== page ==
Alexander's possession of Badenoch was unaffected by the restoration of the Earldom of Moray to John Dunbar in March 1372, nor were the territories of John MacDonald, Lord of the Isles, in Lochaber—similarly with the lands of Urquhart (south of Inverness) which had been granted to David Stewart, Earl of Strathearn and King Robert's eldest son with his second wife, Euphemia.[5] Alexander further extended his territorial gains in 1371 by leasing the Urquhart lands from his younger half-brother and then obtained possession of the Barony of Strathavon bordering his Badenoch lands.[5][6] In October 1372, Alexander was given the Royal Lieutenancy for those lands outwith the Earldom of Moray north and west of Inverness and added lands in Aberdeenshire and north Perthshire.[7] In the same year, he was Royal Justiciar in the Appin of Dull in Perthshire which meant that Alexander held crown authority from north Perthshire to the Pentland Firth.[8] Alexander de Ard, a principal claimant for the Earldom of Caithness, resigned his territories to the crown in favour of both Alexander and his half-brother David.[9] However Alexander effectively doubled his land holdings when he married Euphemia Countess of Ross, in June 1382.[5] Alexander became the jure uxoris Earl of Ross and this provided him the Ross lands (but only during his own lifetime). Other lands belonging to his wife — including Lewis, Skye, Dingwall and Kingedward in Aberdeenshire — he held in joint ownership with her.[10] His possession of the Barony of Kingedward, a large part of the former Earldom of Buchan allowed King Robert to give Alexander the title of Earl of Buchan only days after his marriage.[11][12] Alexander ruled these territories with the help of his own private cateran forces, building up resentment among other land owners and this included Alexander Bur, Bishop of Moray.[7]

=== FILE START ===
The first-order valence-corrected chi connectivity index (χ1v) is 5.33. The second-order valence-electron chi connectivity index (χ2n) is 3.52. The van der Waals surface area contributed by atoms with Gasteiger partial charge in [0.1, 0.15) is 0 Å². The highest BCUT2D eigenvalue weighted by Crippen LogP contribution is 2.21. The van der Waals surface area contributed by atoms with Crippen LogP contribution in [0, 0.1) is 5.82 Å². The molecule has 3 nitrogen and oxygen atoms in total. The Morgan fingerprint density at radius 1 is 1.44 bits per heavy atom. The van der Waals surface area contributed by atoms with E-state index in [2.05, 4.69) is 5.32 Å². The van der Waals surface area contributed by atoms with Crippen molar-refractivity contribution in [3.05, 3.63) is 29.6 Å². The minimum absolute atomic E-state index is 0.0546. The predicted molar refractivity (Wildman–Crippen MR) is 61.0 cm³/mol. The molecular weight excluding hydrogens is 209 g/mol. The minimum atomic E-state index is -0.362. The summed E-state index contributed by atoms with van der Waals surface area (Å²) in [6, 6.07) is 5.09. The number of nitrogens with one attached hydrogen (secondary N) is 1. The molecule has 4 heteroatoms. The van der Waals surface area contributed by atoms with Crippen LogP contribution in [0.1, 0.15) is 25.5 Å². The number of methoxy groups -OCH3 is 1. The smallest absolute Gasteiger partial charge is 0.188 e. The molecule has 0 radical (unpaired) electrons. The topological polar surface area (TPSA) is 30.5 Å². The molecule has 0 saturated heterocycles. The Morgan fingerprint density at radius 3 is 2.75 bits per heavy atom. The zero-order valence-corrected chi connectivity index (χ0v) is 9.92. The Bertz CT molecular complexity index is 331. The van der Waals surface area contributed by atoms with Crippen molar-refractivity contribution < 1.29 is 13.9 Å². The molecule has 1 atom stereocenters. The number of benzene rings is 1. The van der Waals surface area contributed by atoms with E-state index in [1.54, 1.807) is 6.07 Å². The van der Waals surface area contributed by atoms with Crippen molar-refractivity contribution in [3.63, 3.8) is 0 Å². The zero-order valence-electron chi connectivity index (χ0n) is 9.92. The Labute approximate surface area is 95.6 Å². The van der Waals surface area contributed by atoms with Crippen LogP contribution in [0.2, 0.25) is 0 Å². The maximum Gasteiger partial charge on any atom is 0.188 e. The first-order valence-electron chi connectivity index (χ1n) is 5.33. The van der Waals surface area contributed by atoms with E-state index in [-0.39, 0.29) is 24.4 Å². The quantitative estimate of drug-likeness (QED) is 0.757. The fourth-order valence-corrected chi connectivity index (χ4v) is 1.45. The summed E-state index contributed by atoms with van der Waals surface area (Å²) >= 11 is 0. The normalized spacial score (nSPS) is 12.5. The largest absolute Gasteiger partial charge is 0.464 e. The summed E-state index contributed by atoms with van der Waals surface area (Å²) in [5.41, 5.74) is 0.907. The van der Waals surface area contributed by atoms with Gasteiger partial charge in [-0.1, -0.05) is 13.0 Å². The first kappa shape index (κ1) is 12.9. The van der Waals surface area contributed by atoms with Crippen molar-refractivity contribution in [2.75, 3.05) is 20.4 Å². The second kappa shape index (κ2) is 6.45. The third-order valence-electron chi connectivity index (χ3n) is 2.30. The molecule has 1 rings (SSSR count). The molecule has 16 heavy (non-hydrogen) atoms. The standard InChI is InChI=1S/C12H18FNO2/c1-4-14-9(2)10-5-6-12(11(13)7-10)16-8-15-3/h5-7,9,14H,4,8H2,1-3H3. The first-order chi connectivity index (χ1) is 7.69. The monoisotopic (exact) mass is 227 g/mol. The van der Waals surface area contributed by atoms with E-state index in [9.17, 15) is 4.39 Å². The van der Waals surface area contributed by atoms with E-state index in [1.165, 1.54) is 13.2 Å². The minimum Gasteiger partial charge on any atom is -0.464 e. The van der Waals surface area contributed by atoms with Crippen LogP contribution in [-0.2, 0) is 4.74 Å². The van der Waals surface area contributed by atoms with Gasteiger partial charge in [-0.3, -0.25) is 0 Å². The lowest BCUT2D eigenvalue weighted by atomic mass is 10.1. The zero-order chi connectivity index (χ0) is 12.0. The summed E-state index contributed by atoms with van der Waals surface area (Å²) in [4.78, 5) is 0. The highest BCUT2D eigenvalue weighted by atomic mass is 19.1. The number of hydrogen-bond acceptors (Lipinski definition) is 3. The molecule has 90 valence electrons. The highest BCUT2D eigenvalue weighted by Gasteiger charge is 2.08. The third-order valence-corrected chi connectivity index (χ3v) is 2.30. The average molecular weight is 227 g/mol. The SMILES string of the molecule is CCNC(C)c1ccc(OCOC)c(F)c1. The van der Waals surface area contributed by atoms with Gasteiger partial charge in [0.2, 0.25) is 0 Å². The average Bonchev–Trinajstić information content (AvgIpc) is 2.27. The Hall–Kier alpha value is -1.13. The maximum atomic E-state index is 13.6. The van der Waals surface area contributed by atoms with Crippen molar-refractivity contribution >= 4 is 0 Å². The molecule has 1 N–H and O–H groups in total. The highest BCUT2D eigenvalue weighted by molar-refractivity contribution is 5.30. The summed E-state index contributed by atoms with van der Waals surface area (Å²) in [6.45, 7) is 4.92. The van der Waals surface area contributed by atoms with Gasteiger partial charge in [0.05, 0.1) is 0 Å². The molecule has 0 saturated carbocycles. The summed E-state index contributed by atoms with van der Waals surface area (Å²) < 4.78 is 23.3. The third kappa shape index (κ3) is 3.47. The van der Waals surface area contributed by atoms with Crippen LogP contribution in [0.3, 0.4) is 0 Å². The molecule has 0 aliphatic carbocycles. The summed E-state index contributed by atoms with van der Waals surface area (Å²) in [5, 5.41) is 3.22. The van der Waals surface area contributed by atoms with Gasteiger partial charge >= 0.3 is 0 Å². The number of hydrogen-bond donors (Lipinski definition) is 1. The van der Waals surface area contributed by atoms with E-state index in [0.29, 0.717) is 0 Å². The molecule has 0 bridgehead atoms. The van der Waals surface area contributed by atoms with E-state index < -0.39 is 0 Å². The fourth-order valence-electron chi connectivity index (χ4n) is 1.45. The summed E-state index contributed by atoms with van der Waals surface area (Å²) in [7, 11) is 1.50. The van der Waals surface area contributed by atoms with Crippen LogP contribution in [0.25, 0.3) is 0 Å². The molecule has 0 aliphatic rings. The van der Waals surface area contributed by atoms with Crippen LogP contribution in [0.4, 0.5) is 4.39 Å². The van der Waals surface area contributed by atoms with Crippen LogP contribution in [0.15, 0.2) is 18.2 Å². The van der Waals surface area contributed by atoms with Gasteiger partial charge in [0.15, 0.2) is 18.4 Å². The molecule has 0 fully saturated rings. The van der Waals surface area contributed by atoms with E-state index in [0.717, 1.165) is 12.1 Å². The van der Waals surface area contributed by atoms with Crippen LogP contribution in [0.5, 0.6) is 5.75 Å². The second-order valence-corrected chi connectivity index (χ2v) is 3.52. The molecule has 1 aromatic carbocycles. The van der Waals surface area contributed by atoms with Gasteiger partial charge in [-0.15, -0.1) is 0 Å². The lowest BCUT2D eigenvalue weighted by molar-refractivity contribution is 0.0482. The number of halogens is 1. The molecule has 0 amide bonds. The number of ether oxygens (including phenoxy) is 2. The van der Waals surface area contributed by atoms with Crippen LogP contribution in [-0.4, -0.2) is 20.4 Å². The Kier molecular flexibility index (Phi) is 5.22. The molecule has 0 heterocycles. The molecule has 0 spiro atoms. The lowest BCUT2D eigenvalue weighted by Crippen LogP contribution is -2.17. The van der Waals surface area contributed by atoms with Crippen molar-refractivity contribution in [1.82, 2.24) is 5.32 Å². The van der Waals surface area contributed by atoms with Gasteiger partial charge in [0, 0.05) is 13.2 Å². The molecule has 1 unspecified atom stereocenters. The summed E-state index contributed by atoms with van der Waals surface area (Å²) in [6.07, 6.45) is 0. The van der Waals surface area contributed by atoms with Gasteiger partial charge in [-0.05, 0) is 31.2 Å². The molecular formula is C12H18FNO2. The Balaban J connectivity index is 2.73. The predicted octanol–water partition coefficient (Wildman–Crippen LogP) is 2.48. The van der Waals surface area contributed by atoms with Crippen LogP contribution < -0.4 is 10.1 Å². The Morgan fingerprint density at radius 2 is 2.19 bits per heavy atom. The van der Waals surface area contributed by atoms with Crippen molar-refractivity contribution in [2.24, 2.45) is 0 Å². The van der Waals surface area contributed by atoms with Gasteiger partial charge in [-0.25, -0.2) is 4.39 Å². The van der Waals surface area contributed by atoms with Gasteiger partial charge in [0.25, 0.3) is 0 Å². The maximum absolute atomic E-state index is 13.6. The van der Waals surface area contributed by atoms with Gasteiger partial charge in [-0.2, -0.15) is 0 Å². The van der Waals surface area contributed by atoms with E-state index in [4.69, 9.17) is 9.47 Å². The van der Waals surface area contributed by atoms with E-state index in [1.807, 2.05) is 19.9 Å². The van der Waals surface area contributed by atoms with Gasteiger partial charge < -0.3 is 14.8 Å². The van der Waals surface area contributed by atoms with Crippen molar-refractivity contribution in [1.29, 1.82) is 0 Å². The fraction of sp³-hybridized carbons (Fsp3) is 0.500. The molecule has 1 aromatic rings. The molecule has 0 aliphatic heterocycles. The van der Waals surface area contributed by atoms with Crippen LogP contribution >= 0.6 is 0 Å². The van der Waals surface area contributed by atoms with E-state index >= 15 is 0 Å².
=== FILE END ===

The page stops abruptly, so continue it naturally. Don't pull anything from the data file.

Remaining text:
Church defiance[edit]

Seal of Alexander Bur